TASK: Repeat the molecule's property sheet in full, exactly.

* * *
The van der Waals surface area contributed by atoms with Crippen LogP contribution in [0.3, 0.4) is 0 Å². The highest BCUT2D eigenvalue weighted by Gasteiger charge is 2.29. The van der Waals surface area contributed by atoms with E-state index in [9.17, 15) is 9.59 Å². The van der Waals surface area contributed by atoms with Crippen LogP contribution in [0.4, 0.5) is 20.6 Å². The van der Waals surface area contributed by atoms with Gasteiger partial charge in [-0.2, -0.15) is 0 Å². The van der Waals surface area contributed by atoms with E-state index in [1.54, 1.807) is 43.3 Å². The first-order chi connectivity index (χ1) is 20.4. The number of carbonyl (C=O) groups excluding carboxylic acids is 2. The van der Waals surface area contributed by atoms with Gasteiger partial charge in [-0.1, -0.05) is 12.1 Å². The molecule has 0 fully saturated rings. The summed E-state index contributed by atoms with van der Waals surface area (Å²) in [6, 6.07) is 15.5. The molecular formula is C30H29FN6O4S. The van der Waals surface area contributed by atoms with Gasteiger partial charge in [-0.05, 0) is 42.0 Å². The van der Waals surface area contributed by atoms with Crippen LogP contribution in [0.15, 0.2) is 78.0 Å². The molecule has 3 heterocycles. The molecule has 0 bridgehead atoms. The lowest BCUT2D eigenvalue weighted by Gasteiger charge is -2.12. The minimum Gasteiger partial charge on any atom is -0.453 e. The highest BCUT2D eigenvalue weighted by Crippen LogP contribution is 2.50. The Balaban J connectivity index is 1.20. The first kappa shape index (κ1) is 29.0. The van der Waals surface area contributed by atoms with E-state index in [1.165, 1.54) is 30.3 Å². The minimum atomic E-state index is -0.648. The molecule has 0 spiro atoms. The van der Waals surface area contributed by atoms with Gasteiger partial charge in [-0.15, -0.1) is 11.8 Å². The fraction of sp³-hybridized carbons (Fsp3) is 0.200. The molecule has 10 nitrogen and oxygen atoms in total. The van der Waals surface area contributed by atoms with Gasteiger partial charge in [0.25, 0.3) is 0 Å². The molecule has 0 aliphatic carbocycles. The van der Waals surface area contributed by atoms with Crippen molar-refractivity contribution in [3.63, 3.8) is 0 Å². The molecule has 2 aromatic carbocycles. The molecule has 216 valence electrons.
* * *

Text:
The van der Waals surface area contributed by atoms with Crippen LogP contribution in [0.3, 0.4) is 0 Å². The highest BCUT2D eigenvalue weighted by Gasteiger charge is 2.29. The van der Waals surface area contributed by atoms with E-state index in [9.17, 15) is 9.59 Å². The van der Waals surface area contributed by atoms with Crippen LogP contribution in [0.4, 0.5) is 20.6 Å². The van der Waals surface area contributed by atoms with Gasteiger partial charge in [-0.2, -0.15) is 0 Å². The van der Waals surface area contributed by atoms with E-state index in [1.54, 1.807) is 43.3 Å². The first-order chi connectivity index (χ1) is 20.4. The number of carbonyl (C=O) groups excluding carboxylic acids is 2. The van der Waals surface area contributed by atoms with Gasteiger partial charge in [-0.1, -0.05) is 12.1 Å². The molecule has 0 fully saturated rings. The summed E-state index contributed by atoms with van der Waals surface area (Å²) in [6, 6.07) is 15.5. The molecular formula is C30H29FN6O4S. The van der Waals surface area contributed by atoms with Gasteiger partial charge in [-0.05, 0) is 42.0 Å². The van der Waals surface area contributed by atoms with Crippen LogP contribution in [0.15, 0.2) is 78.0 Å². The molecule has 3 heterocycles. The molecule has 0 bridgehead atoms. The lowest BCUT2D eigenvalue weighted by Gasteiger charge is -2.12. The minimum Gasteiger partial charge on any atom is -0.453 e. The highest BCUT2D eigenvalue weighted by Crippen LogP contribution is 2.50. The Balaban J connectivity index is 1.20. The first kappa shape index (κ1) is 29.0. The van der Waals surface area contributed by atoms with E-state index in [1.165, 1.54) is 30.3 Å². The minimum atomic E-state index is -0.648. The molecule has 0 spiro atoms. The van der Waals surface area contributed by atoms with Gasteiger partial charge in [-0.15, -0.1) is 11.8 Å². The fraction of sp³-hybridized carbons (Fsp3) is 0.200. The molecule has 10 nitrogen and oxygen atoms in total. The van der Waals surface area contributed by atoms with Gasteiger partial charge in [0.25, 0.3) is 0 Å². The molecule has 0 aliphatic carbocycles. The van der Waals surface area contributed by atoms with Crippen molar-refractivity contribution in [3.63, 3.8) is 0 Å². The molecule has 2 aromatic carbocycles. The molecule has 216 valence electrons.